Those who can will make money in aviation: Air Pegasus MD

Air Pegasus MD Shyson Thomas sees great business potential in regional air connectivity

Published: Jul 13, 2015
Those who can will make money in aviation: Air Pegasus MD

Shyson Thomas
MD, Air Pegasus
Age:
53
Career: Chartered accountant; worked as an officer at Federal Bank; founder of Decor Aviation, an airport ground handling company
Education: MCom, University of Kerala
Interests: Travelling, cooking


Q. What made you launch Air Pegasus?

My airport ground handling services company Decor Aviation, which started as a side business in 1998, has grown from 60 employees to 800 at present. The company has operations across 13 airports in south India. The team handles all kinds of services at an airport such as ticketing, baggage handling, checking in passengers and ferrying them to the aircraft. In addition, we have ground support equipment like tractors, trolleys and step-ladders that service an aircraft between flights. Since I had all the required staff (except for the flight crew) and airport infrastructure, I thought why not start an airline of my own.

Q. Why did you choose to be a regional airline?
All the Indian airlines have neglected regional air connectivity. Everybody is committing to routes like Bengaluru to Delhi, Mumbai to Kolkata, neglecting the demand that exists in non-metro cities. For example, at least 200 people are looking to fly between Coimbatore and Tuticorin. I see great potential and profit in connecting Coimbatore to Tirupati and Bengaluru to Puducherry. I want to start operations between Bengaluru and Rajahmundry, a route on which no airline operates. Besides, after the exit of Air Deccan, there exists a vacuum in air connectivity to smaller cities.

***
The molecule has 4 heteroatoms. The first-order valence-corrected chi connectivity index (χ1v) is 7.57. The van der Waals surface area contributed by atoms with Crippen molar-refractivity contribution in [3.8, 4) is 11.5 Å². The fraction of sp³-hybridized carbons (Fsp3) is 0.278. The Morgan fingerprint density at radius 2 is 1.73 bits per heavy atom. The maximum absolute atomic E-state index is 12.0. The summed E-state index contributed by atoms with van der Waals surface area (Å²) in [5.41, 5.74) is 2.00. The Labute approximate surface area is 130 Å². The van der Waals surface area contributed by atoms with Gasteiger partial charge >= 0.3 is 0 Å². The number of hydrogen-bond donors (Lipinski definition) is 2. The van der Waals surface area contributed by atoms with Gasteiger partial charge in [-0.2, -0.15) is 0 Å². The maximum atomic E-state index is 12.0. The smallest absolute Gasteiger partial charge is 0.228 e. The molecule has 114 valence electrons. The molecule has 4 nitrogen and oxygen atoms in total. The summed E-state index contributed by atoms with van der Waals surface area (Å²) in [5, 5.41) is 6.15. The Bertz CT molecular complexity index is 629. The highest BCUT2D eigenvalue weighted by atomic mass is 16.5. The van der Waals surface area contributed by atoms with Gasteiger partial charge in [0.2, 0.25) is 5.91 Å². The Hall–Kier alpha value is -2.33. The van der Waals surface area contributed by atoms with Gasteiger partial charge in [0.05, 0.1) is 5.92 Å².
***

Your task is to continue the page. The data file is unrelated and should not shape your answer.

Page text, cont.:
Q. Do you think you can be profitable by charging Rs 2,500 per ticket?
We can break even if the average ticket cost is Rs 2,500. Of course, we will be better off with an average yield of Rs 3,000 per ticket. Besides, given the aircraft we operate (an ATR 72, which can seat between 68 and 70 passengers), we can achieve an occupancy rate of 85 percent.

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Q. Decor has serviced customers like Air Deccan, Air Sahara, Kingfisher Airlines and Paramount Airways. You know how these airlines ran their businesses. What then have you learnt not to do, in order to survive and grow?
It all depends on the person who’s driving the company. To operate in this industry, a fair amount of knowledge is required. Many people start an airline with the short-sighted vision of running it till its valuation increases. Then they look to sell it. My vision is to build Air Pegasus and pass the business on to my son, who will hand it over to the next generation in the family. The airline industry has to survive given that India has a population of 1.3 billion and 67 operational airports. Those who can will make money in this industry.

Q. What is your growth plan for the next five years?

In the next five years, I will have a fleet of 20 aircraft (from two now) that would service the southern region. We also have plans to branch out to other regions by setting up hubs in the east, west and north. In three years, we might start our eastern operations with Kolkata as the base.

(This story appears in the 24 July, 2015 issue of Forbes India. You can buy our tablet version from Magzter.com. To visit our Archives, click here.)

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  • Joffin

    Plans can be simple hence I am sure the execution would be simple as well. Growth, seems guaranteed for Mr. Thomas! The above writeup shows the confidence he has

    on Jul 31, 2015
  • Mike H.

    Wow, now this guy sounds like he\'s got a plan...while I still maintain, like many other folks, that the best way to make a small fortune in aviation is to start with a small one, Mr. Thomas appears to have a good business plan in place. I wish him good luck!

    on Jul 14, 2015
  • Merani

    The choice of aeroplane is right and the vision that two and three tier cities also have passenger potential is indeed convincing. Air Pegasus seems to have got its head on its shoulders with the right priorities.

    on Jul 13, 2015
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